• A power plant in Maryland ditches coal for batteries, a first for the US
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A power plant in Maryland ditches coal for batteries, a first for the US

Power producer Talen Energy is installing batteries at a retired coal plant near Baltimore.
By Julian Spector

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The H.A. Wagner plant delivers power near Baltimore. Where it once burned coal, it will soon discharge batteries. (Photo courtesy of Talen Energy)

Coal plants are shutting down across the U.S., but one in Maryland is switching to battery power in what appears to be a nationwide first. If successful, the transition could kick off a trend with big upsides for energy workers and communities located close to the plants.

Privately held power producer Talen Energy recently shuttered a coal-fired unit at the H.A. Wagner plant, part of its fossil-fueled fleet serving the mid-Atlantic PJM grid. Built in the 1950s, the facility generates electricity just down the Patapsco River from Baltimore. And it will keep serving that region with a new 20-megawatt battery, expected online within a year.

This is the first of hopefully many unit transitions from coal to lower-carbon sources and battery,” said Cole Muller, who oversees Talen’s fossil-powered fleet in the territory of regional transmission organization PJM. It’s really about decarbonizing, …investing in the communities and continuing to provide opportunities for our people.”

After that project, Talen plans to build a 1-gigawatt battery fleet in the next three to five years on its existing properties, using individual batteries as large as 300 megawatts.

It’s no secret that coal plants have had trouble competing with cheaper renewables and natural gas. Unexpectedly low prices from PJM’s latest capacity auction spurred a fresh wave of retirement announcements this month.

Talen promised in November to shut down roughly 5 gigawatts of coal capacity in the 2020s. But the company wanted more of a comprehensive strategy for this transition than just walking away from the plants.

If you just retire it, you have a significant loss to both jobs and the tax base, and the communities at large,” Muller said.

Instead, Talen tapped battery developer Key Capture Energy to build the 20-megawatt system as a demonstration of the concept. That smaller size allows for a streamlined approval process, Muller noted. But the battery will act just like any other commercial power plant, bidding into PJM’s markets for capacity, ancillary services and energy arbitrage.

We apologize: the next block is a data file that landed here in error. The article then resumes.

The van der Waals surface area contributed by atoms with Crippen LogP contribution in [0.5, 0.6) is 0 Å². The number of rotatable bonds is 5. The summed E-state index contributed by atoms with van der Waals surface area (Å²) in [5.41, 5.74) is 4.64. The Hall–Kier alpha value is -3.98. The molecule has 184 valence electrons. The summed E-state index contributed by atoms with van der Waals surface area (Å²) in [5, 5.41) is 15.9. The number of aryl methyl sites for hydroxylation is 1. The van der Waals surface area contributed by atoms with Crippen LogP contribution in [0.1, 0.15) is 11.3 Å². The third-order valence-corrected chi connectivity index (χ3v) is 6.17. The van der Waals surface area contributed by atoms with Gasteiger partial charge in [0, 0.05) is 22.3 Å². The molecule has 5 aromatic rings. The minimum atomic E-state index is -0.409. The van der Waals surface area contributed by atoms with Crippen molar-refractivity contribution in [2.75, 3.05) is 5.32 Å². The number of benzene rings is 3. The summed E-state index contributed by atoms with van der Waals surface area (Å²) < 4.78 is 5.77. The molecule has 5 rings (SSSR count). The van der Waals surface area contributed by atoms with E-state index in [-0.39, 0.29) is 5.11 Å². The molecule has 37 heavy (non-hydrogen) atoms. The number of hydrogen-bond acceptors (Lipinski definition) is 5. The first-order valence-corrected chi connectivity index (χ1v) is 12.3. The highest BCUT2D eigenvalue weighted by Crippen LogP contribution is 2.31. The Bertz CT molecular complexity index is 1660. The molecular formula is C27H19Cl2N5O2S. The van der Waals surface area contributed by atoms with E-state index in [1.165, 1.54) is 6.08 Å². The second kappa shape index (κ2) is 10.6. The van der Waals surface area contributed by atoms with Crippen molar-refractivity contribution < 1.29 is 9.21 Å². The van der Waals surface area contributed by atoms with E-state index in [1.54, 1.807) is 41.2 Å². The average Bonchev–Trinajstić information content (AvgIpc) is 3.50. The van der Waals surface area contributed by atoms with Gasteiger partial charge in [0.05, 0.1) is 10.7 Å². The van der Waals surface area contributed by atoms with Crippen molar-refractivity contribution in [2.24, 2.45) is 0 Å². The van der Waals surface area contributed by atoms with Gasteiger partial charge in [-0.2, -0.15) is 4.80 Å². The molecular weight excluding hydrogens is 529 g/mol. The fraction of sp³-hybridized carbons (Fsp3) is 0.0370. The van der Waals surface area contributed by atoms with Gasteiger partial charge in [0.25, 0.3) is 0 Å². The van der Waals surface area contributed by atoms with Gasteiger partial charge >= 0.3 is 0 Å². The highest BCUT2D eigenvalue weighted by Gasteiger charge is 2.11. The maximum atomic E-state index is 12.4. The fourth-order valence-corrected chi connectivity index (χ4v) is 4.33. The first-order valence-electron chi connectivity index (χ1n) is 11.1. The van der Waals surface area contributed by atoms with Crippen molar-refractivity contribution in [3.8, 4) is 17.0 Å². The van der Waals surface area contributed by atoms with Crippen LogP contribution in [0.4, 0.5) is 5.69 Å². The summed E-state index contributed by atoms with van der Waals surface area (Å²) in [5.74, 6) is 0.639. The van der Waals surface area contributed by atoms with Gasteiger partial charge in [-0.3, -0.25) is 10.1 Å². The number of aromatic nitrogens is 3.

Assuming that goes well, Talen can add up to another 115 megawatts of battery storage to fully utilize the coal plant’s grid connection capacity.

That’s a distinct advantage for developing batteries at an older power plant: The site has been cleared to export a certain amount of power to the grid, so there’s less risk of having to pay for hefty network upgrades as developers must do at greenfield sites.

If the system can handle 100 megawatts of coal, it can handle 100 megawatts of battery output,” Muller said.

Even if battery plants match the power output of the former coal plant, they can only go for a few hours before running out of charge. Operators will need to get comfortable with different kinds of market participation. Then again, batteries can fire up instantly, Muller noted, whereas a coal plant can take as much as a day to ramp up. That flexibility could become all the more valuable as new renewable generation and old plant retirements make the markets more volatile.

Another benefit of this switch is that many coal plants have a lot of space, as a legacy of the level of land availability when they were built many decades ago. The H.A. Wagner plant sits on nearly 500 acres right next to Maryland’s largest city, Muller noted. Other Talen properties control even more acreage. That creates opportunities for battery or solar development without the need to acquire new land.

And switching from coal to batteries is easier from a resource perspective than switching from coal to gas because developers don’t need to lock down gas supply, said Key Capture CEO Jeff Bishop.

Pretty quickly, you can take the existing capacity and transition it to energy storage,” he said.

Despite these benefits, coal-to-battery switching remains too nascent to be labeled a trend — yet.

To my knowledge, this is the first battery at a coal plant anywhere,” Bishop said. But, he added, It’s becoming more understood with the folks that own [coal] generation that the transition is happening, and they can either be part of it or they will be left behind.”

A much larger battery project is planned for the shuttered Wallerawang coal plant in New South Wales, Australia. But that’s not expected until 2023.

Coal plants do come with remediation concerns, but with enough space, batteries needn’t get installed directly on top of coal ash or coal piles. Since batteries emit no carbon emissions or air pollution onsite, the switch can improve air quality for communities surrounding the plants. That environmental justice benefit is especially impactful in dense urban areas.

Several companies have swapped gas generators for batteries, as Vistra opted to do on sites at Moss Landing and Oakland, both in California. New York City’s Ravenswood gas-fired plant is planning to convert to batteries as well.

Developer Plus Power’s Kapolei battery will take over grid stability duties from the last operating coal plant in Hawaii. But that battery won’t be located at the same site, and the plants are owned by different companies, making for a different flavor of energy transition than in the Baltimore case.

Julian Spector is a senior reporter at Canary Media. He reports on batteries, long-duration energy storage, low-carbon hydrogen and clean energy breakthroughs around the world.